Christians should not be shocked when pastors give into the temptation of immorality because sin is just an element of human nature, leading Southern Baptist ethicist Russell Moore says.
Moore, the head of the Southern Baptist Convention's Ethics & Religious Liberty Commission, weighed in Friday on the recent news of Pastor Darrin Patrick's dismissal from The Journey megachurch in St. Louis, Missouri, and resignation from the Acts 29 Network because of his participation in inappropriate extramarital meetings, phone calls and conversations with two women.
In a blog post to his website titled "What to do When a Pastor Falls?" Moore explained that it is natural for congregants to feel angry or betrayed when a prominent pastor or pastor they know caves to sin and falls from grace. more >>
A recently released poll found that a majority of Americans believe the federal government's treatment of the Little Sisters of the Poor is "unfair."
In a Marist Poll conducted for the Knights of Columbus, 53 percent of adults surveyed said that the birth control mandate accommodation given to the nuns was "unfair," versus 32 percent who found it "fair."
Uniformed police officers say they will be on hand to keep the peace at a Wisconsin high school Tuesday during a parent-led "Jesus Lunch" just in case tensions flare up between critics and supporters of the weekly event.
Every Tuesday during their lunch break hundreds of Middleton High School students attend a parent-led gathering at nearby Fireman's Park that includes Christian worship and discussion.
Chief Charles Foulke of the Middleton Police Department released a statement last Friday explaining that officers were going to be present at this week's luncheon. more >>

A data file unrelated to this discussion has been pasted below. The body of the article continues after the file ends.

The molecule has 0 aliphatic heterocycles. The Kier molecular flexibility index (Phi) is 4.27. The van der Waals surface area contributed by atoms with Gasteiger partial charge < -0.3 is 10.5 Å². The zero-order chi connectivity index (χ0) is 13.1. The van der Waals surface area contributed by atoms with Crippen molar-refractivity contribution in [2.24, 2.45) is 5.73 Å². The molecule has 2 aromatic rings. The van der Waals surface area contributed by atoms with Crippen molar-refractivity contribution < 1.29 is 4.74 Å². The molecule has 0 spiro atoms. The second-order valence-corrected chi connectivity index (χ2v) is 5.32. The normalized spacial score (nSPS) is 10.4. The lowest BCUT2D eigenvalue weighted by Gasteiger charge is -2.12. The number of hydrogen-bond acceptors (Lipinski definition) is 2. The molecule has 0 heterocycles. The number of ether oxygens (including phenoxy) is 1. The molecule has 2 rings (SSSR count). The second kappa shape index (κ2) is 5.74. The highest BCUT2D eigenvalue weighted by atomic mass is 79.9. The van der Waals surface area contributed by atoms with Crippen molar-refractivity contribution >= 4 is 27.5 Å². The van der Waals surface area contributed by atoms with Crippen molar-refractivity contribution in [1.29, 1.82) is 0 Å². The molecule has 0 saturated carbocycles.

For some Christians it's been years since they've cracked open a Bible or carried one to church. While most are familiar with well-known biblical accounts of Moses parting the Red Sea, the extraordinary strength of Samson, or how David conquered Goliath, few build upon these basic Sunday school teachings, resulting in what one apologist calls "biblical illiteracy."
In a portion of his new book Unanswered, a volume intended to shed light on several hot-button topics that loom large within the Church, apologist and New Testament scholar Jeremiah Johnston addresses biblical illiteracy and Christians who know "just enough about the Bible to be dangerous."
"The Bible can be stripped down, vandalized, added to, taken away [from], and 95 percent of people in the Church would not even know you were doing it because they simply do not know the Bible," Johnston told The Christian Post earlier this month. more >>
Celebrity pastor Chad Veach is not letting life's circumstances keep him down. In his new book, Unreasonable Hope, the young minister uses his hardest life battle to encourage others to keep trusting God.
Veach and his wife, Julia, had their whole lives change in the course of a day when their 4-months-old daughter, Georgia, was diagnosed with lissencephaly, a rare, gene-linked brain malformation, also known as "smooth brain."
Since then, Georgia's seizure management has been the biggest struggle, at one point she was having 50 seizures a day. Although that's no longer the case, the couple still are facing a lot and are vowing to remain constant in their faith, ministry and family life. more >>
An evangelical professor and former president of Fuller Theological Seminary has argued that Mormons are possibly becoming more in line with Orthodox Christian belief.
Richard J. Mouw, a scholar and author who served as Fuller president for 20 years before retiring in 2013, wrote an essay for the publication First Things slated to be published in May.